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Publication information
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Source: Evangelist
Source type: newspaper
Document type: article
Document title: “The Common Bond”
Author(s): anonymous
City of publication: New York, New York
Date of publication: 19 September 1901
Volume number: 72
Issue number: 38
Pagination: 4

 
Citation
“The Common Bond.” Evangelist 19 Sept. 1901 v72n38: p. 4.
 
Transcription
full text
 
Keywords
William McKinley (death: religious response); William McKinley (death: public response).
 
Named persons
Michael Corrigan; Morgan Dix; Jesus Christ.
 
Document

 

The Common Bond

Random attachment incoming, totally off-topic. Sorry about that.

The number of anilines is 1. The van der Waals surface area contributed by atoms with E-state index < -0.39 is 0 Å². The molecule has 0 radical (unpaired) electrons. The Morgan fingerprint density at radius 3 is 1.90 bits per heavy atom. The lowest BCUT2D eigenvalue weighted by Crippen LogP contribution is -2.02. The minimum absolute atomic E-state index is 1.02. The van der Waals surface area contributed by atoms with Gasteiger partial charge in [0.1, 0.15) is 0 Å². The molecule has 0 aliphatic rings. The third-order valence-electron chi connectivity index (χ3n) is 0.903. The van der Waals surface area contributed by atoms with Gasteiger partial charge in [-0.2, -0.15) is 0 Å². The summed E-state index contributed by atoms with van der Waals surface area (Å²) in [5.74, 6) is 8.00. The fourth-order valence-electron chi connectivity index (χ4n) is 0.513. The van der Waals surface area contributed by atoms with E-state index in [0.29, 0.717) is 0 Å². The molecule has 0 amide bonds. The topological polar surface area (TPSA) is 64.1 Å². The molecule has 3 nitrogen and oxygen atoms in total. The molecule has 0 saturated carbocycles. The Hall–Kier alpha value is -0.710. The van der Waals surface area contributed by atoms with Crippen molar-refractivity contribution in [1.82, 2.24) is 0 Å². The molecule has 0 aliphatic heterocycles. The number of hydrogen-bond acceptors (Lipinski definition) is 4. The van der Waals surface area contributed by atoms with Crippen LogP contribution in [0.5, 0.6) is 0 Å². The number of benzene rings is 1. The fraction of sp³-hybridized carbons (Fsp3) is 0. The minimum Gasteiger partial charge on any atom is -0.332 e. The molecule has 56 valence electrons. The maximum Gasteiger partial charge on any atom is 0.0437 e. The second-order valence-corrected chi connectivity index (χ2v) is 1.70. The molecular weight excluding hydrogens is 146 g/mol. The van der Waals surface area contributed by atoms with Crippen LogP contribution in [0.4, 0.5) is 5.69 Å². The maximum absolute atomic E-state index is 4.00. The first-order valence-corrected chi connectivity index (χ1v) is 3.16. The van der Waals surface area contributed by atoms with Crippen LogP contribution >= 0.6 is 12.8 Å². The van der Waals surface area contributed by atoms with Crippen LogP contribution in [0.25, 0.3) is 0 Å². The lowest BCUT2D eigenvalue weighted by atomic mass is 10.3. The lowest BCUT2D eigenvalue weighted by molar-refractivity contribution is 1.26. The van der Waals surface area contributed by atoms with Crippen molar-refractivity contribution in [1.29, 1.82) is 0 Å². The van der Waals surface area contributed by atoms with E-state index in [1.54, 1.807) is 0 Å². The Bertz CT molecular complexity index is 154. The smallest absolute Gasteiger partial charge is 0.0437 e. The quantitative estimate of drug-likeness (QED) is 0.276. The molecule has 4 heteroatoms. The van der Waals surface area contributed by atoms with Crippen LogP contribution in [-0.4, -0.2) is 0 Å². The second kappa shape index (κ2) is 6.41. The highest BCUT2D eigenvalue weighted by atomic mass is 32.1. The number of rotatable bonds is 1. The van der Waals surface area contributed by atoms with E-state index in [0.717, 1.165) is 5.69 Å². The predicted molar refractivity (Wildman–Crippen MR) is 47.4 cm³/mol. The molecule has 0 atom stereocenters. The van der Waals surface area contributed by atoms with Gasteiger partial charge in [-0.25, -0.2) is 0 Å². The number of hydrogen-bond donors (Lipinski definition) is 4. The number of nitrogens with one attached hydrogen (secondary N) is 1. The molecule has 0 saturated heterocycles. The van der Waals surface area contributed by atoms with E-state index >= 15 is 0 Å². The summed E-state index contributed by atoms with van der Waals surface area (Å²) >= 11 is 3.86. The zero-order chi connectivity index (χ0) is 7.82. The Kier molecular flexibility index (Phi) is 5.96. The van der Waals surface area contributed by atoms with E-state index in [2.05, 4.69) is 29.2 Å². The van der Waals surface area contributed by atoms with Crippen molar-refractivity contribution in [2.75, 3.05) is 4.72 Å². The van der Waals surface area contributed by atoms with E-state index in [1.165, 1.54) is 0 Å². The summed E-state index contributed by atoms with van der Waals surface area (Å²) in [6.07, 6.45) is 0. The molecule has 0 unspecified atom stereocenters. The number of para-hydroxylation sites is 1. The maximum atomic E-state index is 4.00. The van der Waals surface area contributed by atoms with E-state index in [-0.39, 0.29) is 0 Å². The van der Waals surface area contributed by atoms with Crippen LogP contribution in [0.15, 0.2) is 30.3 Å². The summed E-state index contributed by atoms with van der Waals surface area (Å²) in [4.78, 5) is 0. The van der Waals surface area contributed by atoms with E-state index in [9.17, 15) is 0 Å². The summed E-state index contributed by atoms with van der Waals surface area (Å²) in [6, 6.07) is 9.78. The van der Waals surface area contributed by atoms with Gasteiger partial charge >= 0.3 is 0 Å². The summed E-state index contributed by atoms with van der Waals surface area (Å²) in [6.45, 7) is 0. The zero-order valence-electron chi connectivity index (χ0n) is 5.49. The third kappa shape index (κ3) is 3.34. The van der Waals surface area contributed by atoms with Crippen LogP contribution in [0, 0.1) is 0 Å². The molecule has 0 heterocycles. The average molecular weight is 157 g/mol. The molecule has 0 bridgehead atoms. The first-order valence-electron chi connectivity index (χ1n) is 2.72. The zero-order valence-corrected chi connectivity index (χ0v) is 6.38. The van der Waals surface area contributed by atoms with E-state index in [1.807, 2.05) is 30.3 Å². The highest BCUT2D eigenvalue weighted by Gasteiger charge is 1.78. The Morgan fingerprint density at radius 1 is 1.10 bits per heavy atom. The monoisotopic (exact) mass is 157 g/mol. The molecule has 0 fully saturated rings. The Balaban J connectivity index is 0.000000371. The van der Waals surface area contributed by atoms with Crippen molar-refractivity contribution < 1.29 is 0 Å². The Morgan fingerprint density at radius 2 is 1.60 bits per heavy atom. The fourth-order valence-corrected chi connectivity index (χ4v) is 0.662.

If ever there could be a doubt as to the essential unity of the followers of Christ deep down beneath their variances, it was dispelled on Sunday when Catholic and Protestant mingled their tears in memory of one whose innermost claim upon their affection was not that he was President of these United States, not that he was that President who had brought an almost “hermit nation” into world eminence, but that he was a Christian, that he died most Christly with words of confidence in God upon his lips, and forgiveness of his assassin in his heart—“Let no one touch him.” This inner conviction of brotherhood it was which forced tears from the eyes of Archbishop Corrigan on his throne in St. Patrick’s Cathedral and interrupted with sobs the sermon of Dr. Dix in Trinity Church; while whole congregations were moved with a common sorrow. So it was a united Church which prayed for grace to bear as a Christian nation should this heart-breaking calamity, that offered touching petitions in behalf of the wife whom the martyr President loved so tenderly and loyally, and who pledged to God their fealty to him who in a time of peculiar testing has been called to rule this people, loyalty to whom and confidence in whom becomes now almost a part of our religion.

 

 


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